Chemical additives used in fracturing fluids typically make up less than 2% by weight of the total fluid.[53] Over the life of a typical well, this may amount to 100,000 gallons of chemical additives. These additives (listed in a U.S. House of Representatives Report[54]) include biocides, surfactants, viscosity-modifiers, and emulsifiers. They vary widely in toxicity: Many are used in household products such as cosmetics, lotions, soaps, detergents, furniture polishes, floor waxes, and paints,[55] and some are used in food products. Some, however, are known carcinogens, some are toxic, and some are neurotoxins. For example: benzene (causes cancer, bone marrow failure), lead (damages the nervous system and causes brain disorders), ethylene glycol (antifreeze, causes death), methanol (highly toxic), boric acid (kidney damage, death), 2-butoxyethanol (causes hemolysis). Gamma-emitting isotopes (radioactive; can cause cancer) are also included in the fluid as tracers. Some of the isotopes used are Antimony-121, Antimony-122, Antimony-123, Antimony-124, Antimony-125, Antimony-126, Antimony-127, Chromium-51, Cobalt-57, Cobalt-58, Cobalt-60, Gold-198, Iodine-127, Iodine-128, Iodine-129, Iodine-130, Iodine-131, Iridium-192, Iron-59, Krypton-85, Lanthanum-140, Potassium-39 (activated to Potassium-40), Potassium-41 (activated to Potassium-42), Potassium-43, Rubidium-86, Scandium-45, Scandium-46, Scandium-47, Scandium-48, Silver-110, Strontium-85, Xenon-133, Zinc-65, and Zirconium-95. Several are typically combined and injected together.[47][48][49] Their half lifes range from 40.2 hours (Lanthanum-140) to 5.27 years (Cobalt-60).[56]

    Despite concerns about the generally elevated radiation levels found near hydraulic fracturing sites and high levels of iodine-131 (a radioactive tracer used in hydraulic fracturing) found in drinking water and milk, [57][58][59] iodine-131 is not listed among the chemicals to be monitored in the United States Environmental Protection Agency Hydraulic Fracturing Draft Study Plan. Other known radioactive tracers used in hydraulic fracturing [47][48][49] but not listed as chemicals to be studied include radioactive isotopes of gold, xenon, rubidium, iridium, scandium, and krypton.[5]. Recently the EPA has not been very forthcoming regarding public disclosure of environmental contamination by the oil and gas industry.[25][60]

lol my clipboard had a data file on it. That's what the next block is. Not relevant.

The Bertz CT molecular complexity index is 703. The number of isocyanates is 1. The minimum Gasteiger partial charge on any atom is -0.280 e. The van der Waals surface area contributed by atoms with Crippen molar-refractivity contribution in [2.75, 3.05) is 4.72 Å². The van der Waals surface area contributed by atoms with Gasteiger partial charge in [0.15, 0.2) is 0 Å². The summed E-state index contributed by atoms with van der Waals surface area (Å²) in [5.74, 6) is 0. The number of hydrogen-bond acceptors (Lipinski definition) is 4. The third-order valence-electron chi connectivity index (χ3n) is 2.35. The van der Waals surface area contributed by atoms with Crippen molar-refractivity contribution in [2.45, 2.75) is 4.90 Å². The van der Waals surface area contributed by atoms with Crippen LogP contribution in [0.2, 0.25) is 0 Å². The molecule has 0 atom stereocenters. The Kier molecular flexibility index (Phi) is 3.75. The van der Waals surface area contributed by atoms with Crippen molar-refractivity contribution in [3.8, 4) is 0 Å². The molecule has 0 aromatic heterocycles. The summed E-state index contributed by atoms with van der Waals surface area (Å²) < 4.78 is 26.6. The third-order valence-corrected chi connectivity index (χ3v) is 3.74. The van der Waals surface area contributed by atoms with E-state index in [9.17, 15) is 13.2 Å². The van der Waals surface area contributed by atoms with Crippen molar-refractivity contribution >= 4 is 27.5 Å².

The 2011 US House of Representatives investigative report on the chemicals used in hydraulic fracturing shows that of the 750 compounds in hydraulic fracturing products “[m]ore than 650 of these products contained chemicals that are known or possible human carcinogens, regulated under the Safe Drinking Water Act, or listed as hazardous air pollutants” (12). The report also shows that between 2005 and 2009 279 products (93.6 million gallons-not including water) had at least one component listed as “proprietary” or “trade secret” on their Occupational Safety and Health Administration (OSHA) required Material Safety Data Sheet (MSDS).

  • Peter, I don’t have a problem with that at all… as I mentioned at the beginning, it would have been most constructive if you hadn’t raised it in the first place… it was a very cheep and factually inaccurate shot.

  • Ron: Why persist trying to bait, etc? It’s not an excuse to hassle me at every opportunity. I’m not interested in the MenNZ subject itself here and I believe Peter indicated the same.

    Peter: Ah, yes, I’m with you now! 🙂

  • Guys, can we leave MeNZB and vaccination behind and focus on fracking on this thread? Thanks.

    Sure – just to be clear, I wrote the comment above before your comment appeared, i.e. I had no interest in the MenNZ topic, that’s Ron’s interest.

  • If you had no interest in it then why muck-rake… You only have yourself to blame… MeNZB was not my topic at all… The only reason I joined this thread was because someone pointed out you and Peter had bagged Sumner and myself… I’m surprised you, as a skeptic, are now crying that you are the victimised… why am I not surprised… stick to what you are qualified to comment on.